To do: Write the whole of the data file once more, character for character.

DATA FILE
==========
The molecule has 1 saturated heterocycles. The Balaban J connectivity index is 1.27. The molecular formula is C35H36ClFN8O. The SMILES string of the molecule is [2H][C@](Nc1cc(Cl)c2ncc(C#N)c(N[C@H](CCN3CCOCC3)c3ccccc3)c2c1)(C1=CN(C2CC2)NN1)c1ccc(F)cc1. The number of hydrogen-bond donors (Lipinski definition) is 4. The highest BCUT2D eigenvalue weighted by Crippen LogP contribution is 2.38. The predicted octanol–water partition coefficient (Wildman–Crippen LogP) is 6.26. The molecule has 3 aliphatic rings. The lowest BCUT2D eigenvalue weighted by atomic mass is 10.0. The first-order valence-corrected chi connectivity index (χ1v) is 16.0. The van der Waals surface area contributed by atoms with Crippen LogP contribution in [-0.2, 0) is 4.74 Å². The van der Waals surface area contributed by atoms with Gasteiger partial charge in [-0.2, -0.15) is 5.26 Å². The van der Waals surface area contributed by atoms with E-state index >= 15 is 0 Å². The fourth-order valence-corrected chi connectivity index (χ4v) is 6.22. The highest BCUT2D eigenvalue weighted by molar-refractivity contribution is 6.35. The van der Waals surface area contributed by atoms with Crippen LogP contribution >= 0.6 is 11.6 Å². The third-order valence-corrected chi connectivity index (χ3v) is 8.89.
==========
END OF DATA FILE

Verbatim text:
The molecule has 1 saturated heterocycles. The Balaban J connectivity index is 1.27. The molecular formula is C35H36ClFN8O. The SMILES string of the molecule is [2H][C@](Nc1cc(Cl)c2ncc(C#N)c(N[C@H](CCN3CCOCC3)c3ccccc3)c2c1)(C1=CN(C2CC2)NN1)c1ccc(F)cc1. The number of hydrogen-bond donors (Lipinski definition) is 4. The highest BCUT2D eigenvalue weighted by Crippen LogP contribution is 2.38. The predicted octanol–water partition coefficient (Wildman–Crippen LogP) is 6.26. The molecule has 3 aliphatic rings. The lowest BCUT2D eigenvalue weighted by atomic mass is 10.0. The first-order valence-corrected chi connectivity index (χ1v) is 16.0. The van der Waals surface area contributed by atoms with Crippen LogP contribution in [-0.2, 0) is 4.74 Å². The van der Waals surface area contributed by atoms with Gasteiger partial charge in [-0.2, -0.15) is 5.26 Å². The van der Waals surface area contributed by atoms with E-state index >= 15 is 0 Å². The fourth-order valence-corrected chi connectivity index (χ4v) is 6.22. The highest BCUT2D eigenvalue weighted by molar-refractivity contribution is 6.35. The van der Waals surface area contributed by atoms with Crippen LogP contribution >= 0.6 is 11.6 Å². The third-order valence-corrected chi connectivity index (χ3v) is 8.89.